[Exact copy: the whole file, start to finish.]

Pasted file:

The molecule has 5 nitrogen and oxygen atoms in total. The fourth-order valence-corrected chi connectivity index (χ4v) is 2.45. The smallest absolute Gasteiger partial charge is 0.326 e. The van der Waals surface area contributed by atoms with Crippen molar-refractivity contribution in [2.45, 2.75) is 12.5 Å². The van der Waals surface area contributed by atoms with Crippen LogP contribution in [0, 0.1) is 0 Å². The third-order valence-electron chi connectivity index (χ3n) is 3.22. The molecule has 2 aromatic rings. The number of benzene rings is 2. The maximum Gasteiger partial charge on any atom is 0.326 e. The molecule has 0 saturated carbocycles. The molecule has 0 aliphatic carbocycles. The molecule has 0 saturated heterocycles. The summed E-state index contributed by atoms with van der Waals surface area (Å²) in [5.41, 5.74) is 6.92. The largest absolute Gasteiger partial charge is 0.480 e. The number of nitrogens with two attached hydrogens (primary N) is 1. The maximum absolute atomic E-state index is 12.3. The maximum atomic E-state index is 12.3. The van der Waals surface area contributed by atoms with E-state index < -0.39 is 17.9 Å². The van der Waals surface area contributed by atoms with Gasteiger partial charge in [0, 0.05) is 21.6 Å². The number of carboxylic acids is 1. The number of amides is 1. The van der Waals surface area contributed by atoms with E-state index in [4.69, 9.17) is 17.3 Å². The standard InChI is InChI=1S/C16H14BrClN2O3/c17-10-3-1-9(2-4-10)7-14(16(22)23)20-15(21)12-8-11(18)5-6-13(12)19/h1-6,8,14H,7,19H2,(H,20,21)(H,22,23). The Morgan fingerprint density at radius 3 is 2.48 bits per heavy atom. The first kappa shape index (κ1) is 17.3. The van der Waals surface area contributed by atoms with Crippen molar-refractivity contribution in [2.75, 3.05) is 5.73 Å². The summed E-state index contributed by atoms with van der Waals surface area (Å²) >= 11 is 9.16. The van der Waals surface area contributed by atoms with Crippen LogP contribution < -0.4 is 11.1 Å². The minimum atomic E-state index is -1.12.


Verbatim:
The molecule has 5 nitrogen and oxygen atoms in total. The fourth-order valence-corrected chi connectivity index (χ4v) is 2.45. The smallest absolute Gasteiger partial charge is 0.326 e. The van der Waals surface area contributed by atoms with Crippen molar-refractivity contribution in [2.45, 2.75) is 12.5 Å². The van der Waals surface area contributed by atoms with Crippen LogP contribution in [0, 0.1) is 0 Å². The third-order valence-electron chi connectivity index (χ3n) is 3.22. The molecule has 2 aromatic rings. The number of benzene rings is 2. The maximum Gasteiger partial charge on any atom is 0.326 e. The molecule has 0 saturated carbocycles. The molecule has 0 aliphatic carbocycles. The molecule has 0 saturated heterocycles. The summed E-state index contributed by atoms with van der Waals surface area (Å²) in [5.41, 5.74) is 6.92. The largest absolute Gasteiger partial charge is 0.480 e. The number of nitrogens with two attached hydrogens (primary N) is 1. The maximum absolute atomic E-state index is 12.3. The maximum atomic E-state index is 12.3. The van der Waals surface area contributed by atoms with E-state index < -0.39 is 17.9 Å². The van der Waals surface area contributed by atoms with Gasteiger partial charge in [0, 0.05) is 21.6 Å². The number of carboxylic acids is 1. The number of amides is 1. The van der Waals surface area contributed by atoms with E-state index in [4.69, 9.17) is 17.3 Å². The standard InChI is InChI=1S/C16H14BrClN2O3/c17-10-3-1-9(2-4-10)7-14(16(22)23)20-15(21)12-8-11(18)5-6-13(12)19/h1-6,8,14H,7,19H2,(H,20,21)(H,22,23). The Morgan fingerprint density at radius 3 is 2.48 bits per heavy atom. The first kappa shape index (κ1) is 17.3. The van der Waals surface area contributed by atoms with Crippen molar-refractivity contribution in [2.75, 3.05) is 5.73 Å². The summed E-state index contributed by atoms with van der Waals surface area (Å²) >= 11 is 9.16. The van der Waals surface area contributed by atoms with Crippen LogP contribution < -0.4 is 11.1 Å². The minimum atomic E-state index is -1.12.